70-85F/21-30C - Dragon is sluggish, with much less magic, and may have difficulty flying or maintaining consistent thought.
55-70F/12-21C - Dragon is forced into human form, very little magic.
45-55F/7-12C - Human form is sluggish and dumb, no magic, constantly fighting sleep.
40F/4C - CRITICAL TEMPERATURE. Dragon will fall asleep and become comatose if not heated. Respiratory failure imminent.
Below 40F/ Below 4C - Death. Ice crystals form in all major tissues including the brain, dragon dies a slow burning death from cold.
Amol-Kalit dragons need the desert. They spend long hours in their castles and estates sunning themselves in large greenhouses constructed entirely for the purpose, usually in boiling sand baths set into the floor. Richer dragon families can have these sand pits made from obsidian, amethyst, or even diamond particles. These unusual dust baths ensure skin health and aid in shedding their skins.
An Amol-Kalit dragon has extremely high heat tolerances. Adult dragons have been found in pits of boiling sand exceeding 2100 degrees centigrade... hot enough to melt salt. Their tolerances to wet and cold are extremely poor; a dragon will be complaining of cold weather in the hottest summer day in Fal'Addas. They are sensitive to water and can crop up severe skin infections if kept in a humid climate for too long.
Inner Fire: All Amol-Kalit dragons breathe fire, a chemical gas known as chlorine, or acid. They are immune to all flames and heat, and can plunge their hands into molten metal, forges, campfires etc.
Muscular and Flexible: Like snakes, Amol-Kalit dragons can twist their spines 180 degrees in either direction, and have the majority of muscles focused along the ribs and spine.
That New-Dragon Glow: All dragons shed their skins once every six months, in a process known as Ecdysis. While not as strong as dragon scales by themselves, dragon sheds are fireproof.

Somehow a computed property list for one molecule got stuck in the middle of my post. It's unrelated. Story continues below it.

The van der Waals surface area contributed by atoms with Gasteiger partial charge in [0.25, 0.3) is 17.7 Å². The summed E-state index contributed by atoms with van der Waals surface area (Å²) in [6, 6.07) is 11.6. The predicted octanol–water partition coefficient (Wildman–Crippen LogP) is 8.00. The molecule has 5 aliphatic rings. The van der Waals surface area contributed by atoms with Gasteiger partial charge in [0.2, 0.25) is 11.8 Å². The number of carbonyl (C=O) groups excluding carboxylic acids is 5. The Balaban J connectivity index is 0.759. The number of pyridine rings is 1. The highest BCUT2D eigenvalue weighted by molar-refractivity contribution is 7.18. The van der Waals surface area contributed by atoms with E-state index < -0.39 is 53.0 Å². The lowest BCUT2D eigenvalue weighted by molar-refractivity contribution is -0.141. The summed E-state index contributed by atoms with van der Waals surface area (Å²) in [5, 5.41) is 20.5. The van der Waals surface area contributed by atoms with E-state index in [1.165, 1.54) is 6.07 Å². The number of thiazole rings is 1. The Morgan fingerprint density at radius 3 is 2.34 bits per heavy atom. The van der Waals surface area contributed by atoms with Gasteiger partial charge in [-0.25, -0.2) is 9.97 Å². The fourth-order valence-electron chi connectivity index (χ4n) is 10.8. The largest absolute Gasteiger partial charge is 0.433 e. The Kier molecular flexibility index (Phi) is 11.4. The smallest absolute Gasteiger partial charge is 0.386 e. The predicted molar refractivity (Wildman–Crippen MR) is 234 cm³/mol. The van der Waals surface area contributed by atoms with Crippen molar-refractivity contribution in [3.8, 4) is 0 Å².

Magic Affinity: As creatures of magic, dragons have a unique skill with it. However, this skill is tied to their warmth. A cold dragon is about as skilled with magic as a new mage. A dragon submerged in boiling sand is more dangerous than the oldest lich.
Amol-Kalit dragons have a highly insular culture. They are xenophobic, at most times openly racist, and fairly self restrictive.
Dragons are arranged into families called dahn,
with the heads of the family
being the dahna,
mother, and dahnesh,
father. Children are subservient to the parents until marriage, and upon coming of age their nemahji,
or virginity, is sold off. This establishes the child's standing in dragon culture, and marks a rite of passage from hatchling to adult. Dragon families are specialists in particular art or industry forms; lapidary, botanical, pottery, cooking, dance, painting, and seamstressing are popular focuses. Members of a dahn
are named after their speciality.
For example, the dragon Chaceledon
comes from a lapidary dahn,
so he was named for the gemstone chaceldony.
There is no ritual more complex or absurd than dragon flirting. Dragons are restrained and conservative by nature, but this hyped up when a dragon is aiming to get married. A female dragon may show her interest by serving tea and rewarding the object of her affections with a flash of her wrist or ankle. They may move slowly across a room together to demonstrate their want to stay close. Dragons do not eat in front of the people they are romantic towards; it is considered uncouth. Even conversation and verbal sparring can be flirtatious. Since most non-dragons don't have the stamina or natural grace for such activities, pairings other than dragon/dragon are uncommon.